tumblr_n62v5yThwP1qikmd9o1_500tumblr_mvtn73xQzi1rs8jbdo1_r1_500 tumblr_n9hxunnoLE1s6hha7o1_500

Post Case Challenge: Get some sleep! Tell yourself how amazing the experience was; how much you learned from it; how you’ll never do it again!



Post post case challenge: Sign up for the next Case Challenge!

photo (2)

This is me with my Finance Case Challenge team. It starts it two weeks! Wish us luck! Till then, stay tuned…

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Posted in Academics, Austin, Full-Time, Student Life

Career and Networking: Leveraging Your Resources!

In a world revolving around “Time is Money”, leaving a paid job to pursue an MBA for two whole years clearly indicates our necessity to up the pace on our existing career graph, or plot a different career point on that graph – be it in terms of industry, function, or even geography.
When I came to McCombs, I knew that this would be the ONE opportunity I would have in a long time to translate my professional passions and talents into a future career. So in the last three months (as that roller-coaster ride called Semester-1 created havoc), it became crucial for me to track my career aspirations. Questioning was natural – do I stay in the technology sphere but move into business development? Or do I find my ‘fit’ in consulting – Google Airplane test, please! What classes do I take? Whom should I be reaching out to? How do I navigate the recruiting process?
The Career Management Cell (CMC) at the McCombs School of Business has provided a carefully drafted map to answer all of those critical questions, and more!  Before the MBA program even started, I received notices asking me to reach out to industry experts (working in my areas of interests) to understand the relevance of their experiences, both from the short and the long-term perspective. Once the program started, the first half of the Texas MBA Orientation led to my introduction to different career paths and opportunities. To know first-hand what daily life is for our alums spread out in different industries and functions is invaluable. Such opportunities have continued in huge numbers as the semester progressed. I personally found both the McCombs and the UT alumni network to be extremely reachable, always ready to guide me to choose the right post-MBA career.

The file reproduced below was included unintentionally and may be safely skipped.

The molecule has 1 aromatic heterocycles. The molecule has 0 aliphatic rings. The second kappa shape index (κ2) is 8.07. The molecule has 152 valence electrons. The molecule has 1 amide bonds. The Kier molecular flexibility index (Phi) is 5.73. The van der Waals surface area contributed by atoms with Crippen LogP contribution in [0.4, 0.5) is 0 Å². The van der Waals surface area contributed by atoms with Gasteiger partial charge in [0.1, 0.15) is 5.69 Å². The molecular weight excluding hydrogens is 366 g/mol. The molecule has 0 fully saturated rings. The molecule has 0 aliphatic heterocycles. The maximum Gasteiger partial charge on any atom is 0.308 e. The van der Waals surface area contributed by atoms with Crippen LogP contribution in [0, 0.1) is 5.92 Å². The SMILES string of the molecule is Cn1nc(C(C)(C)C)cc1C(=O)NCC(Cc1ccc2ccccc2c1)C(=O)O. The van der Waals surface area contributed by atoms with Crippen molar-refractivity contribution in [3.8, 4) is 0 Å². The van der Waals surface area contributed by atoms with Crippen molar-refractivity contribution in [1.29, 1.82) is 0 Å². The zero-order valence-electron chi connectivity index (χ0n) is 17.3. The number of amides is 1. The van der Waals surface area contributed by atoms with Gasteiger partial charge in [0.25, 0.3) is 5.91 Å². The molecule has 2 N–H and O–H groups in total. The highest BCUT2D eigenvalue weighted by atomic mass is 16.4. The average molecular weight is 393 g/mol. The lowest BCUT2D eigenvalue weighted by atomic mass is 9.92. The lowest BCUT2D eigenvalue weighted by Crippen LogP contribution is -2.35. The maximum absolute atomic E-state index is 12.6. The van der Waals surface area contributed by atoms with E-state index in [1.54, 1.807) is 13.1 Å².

PRO TIP: A pretty cool master tool that you would want to use is MARS. It will generate analytic reports on past recruitment data – basically which company recruits when, how many, and for how much (That’s my Analysis of Data class summed up right there). With the help of online business writing resources, Career counselors and second-year students, I made my CV more role-focused and impact-based and not, well, boring. I had the opportunity to attend the National Black MBA Career Fair in Atlanta this year and in order to prep, I got connected with the communication coaches, who helped me immensely with my introduction pitch, and taught me essentials of networking.

Career resources are spread out everywhere. That’s the great thing about being in a Business School. I cannot even begin to insist how important my interactions with my classmates and peers have been. Some of them have worked for the kind of roles in companies that I aspire to reach. Hearing a friend’s real-world accounts of what’s REALLY out there is the best way to explore these interesting but “uncharted” careers. The second-years who are budding entrepreneurs have time and again told me the importance of the McCombs Texas MBA brand in Texas. All you need to do is reach out to that person and a meet-up converts into an interview for a position created just for you! I think where the MBA has been really useful for me is not just by giving me concrete resources but by giving me the business acumen to identify the factors that will take me to the next level moving forward.